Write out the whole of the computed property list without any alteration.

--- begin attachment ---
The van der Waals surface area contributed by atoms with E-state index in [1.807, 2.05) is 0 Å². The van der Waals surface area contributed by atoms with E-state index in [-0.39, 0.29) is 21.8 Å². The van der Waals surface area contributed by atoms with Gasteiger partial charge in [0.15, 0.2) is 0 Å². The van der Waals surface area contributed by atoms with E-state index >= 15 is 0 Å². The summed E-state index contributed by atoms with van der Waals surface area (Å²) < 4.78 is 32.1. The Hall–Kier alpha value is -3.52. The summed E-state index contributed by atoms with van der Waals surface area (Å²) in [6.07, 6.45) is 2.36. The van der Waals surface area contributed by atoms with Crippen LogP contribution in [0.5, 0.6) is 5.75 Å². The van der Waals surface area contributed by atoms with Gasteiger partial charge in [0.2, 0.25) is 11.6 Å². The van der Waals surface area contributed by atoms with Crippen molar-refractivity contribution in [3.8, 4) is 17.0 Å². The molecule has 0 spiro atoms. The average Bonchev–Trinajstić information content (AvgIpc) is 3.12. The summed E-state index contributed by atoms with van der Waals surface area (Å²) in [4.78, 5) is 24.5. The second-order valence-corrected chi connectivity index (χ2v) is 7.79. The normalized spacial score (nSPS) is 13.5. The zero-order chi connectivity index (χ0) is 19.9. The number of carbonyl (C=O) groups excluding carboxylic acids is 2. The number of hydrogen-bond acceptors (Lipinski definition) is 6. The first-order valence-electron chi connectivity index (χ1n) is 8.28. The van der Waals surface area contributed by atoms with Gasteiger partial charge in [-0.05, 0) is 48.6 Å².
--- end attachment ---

The van der Waals surface area contributed by atoms with E-state index in [1.807, 2.05) is 0 Å². The van der Waals surface area contributed by atoms with E-state index in [-0.39, 0.29) is 21.8 Å². The van der Waals surface area contributed by atoms with Gasteiger partial charge in [0.15, 0.2) is 0 Å². The van der Waals surface area contributed by atoms with E-state index >= 15 is 0 Å². The summed E-state index contributed by atoms with van der Waals surface area (Å²) < 4.78 is 32.1. The Hall–Kier alpha value is -3.52. The summed E-state index contributed by atoms with van der Waals surface area (Å²) in [6.07, 6.45) is 2.36. The van der Waals surface area contributed by atoms with Crippen LogP contribution in [0.5, 0.6) is 5.75 Å². The van der Waals surface area contributed by atoms with Gasteiger partial charge in [0.2, 0.25) is 11.6 Å². The van der Waals surface area contributed by atoms with Crippen molar-refractivity contribution in [3.8, 4) is 17.0 Å². The molecule has 0 spiro atoms. The average Bonchev–Trinajstić information content (AvgIpc) is 3.12. The summed E-state index contributed by atoms with van der Waals surface area (Å²) in [4.78, 5) is 24.5. The second-order valence-corrected chi connectivity index (χ2v) is 7.79. The normalized spacial score (nSPS) is 13.5. The zero-order chi connectivity index (χ0) is 19.9. The number of carbonyl (C=O) groups excluding carboxylic acids is 2. The number of hydrogen-bond acceptors (Lipinski definition) is 6. The first-order valence-electron chi connectivity index (χ1n) is 8.28. The van der Waals surface area contributed by atoms with Gasteiger partial charge in [-0.05, 0) is 48.6 Å².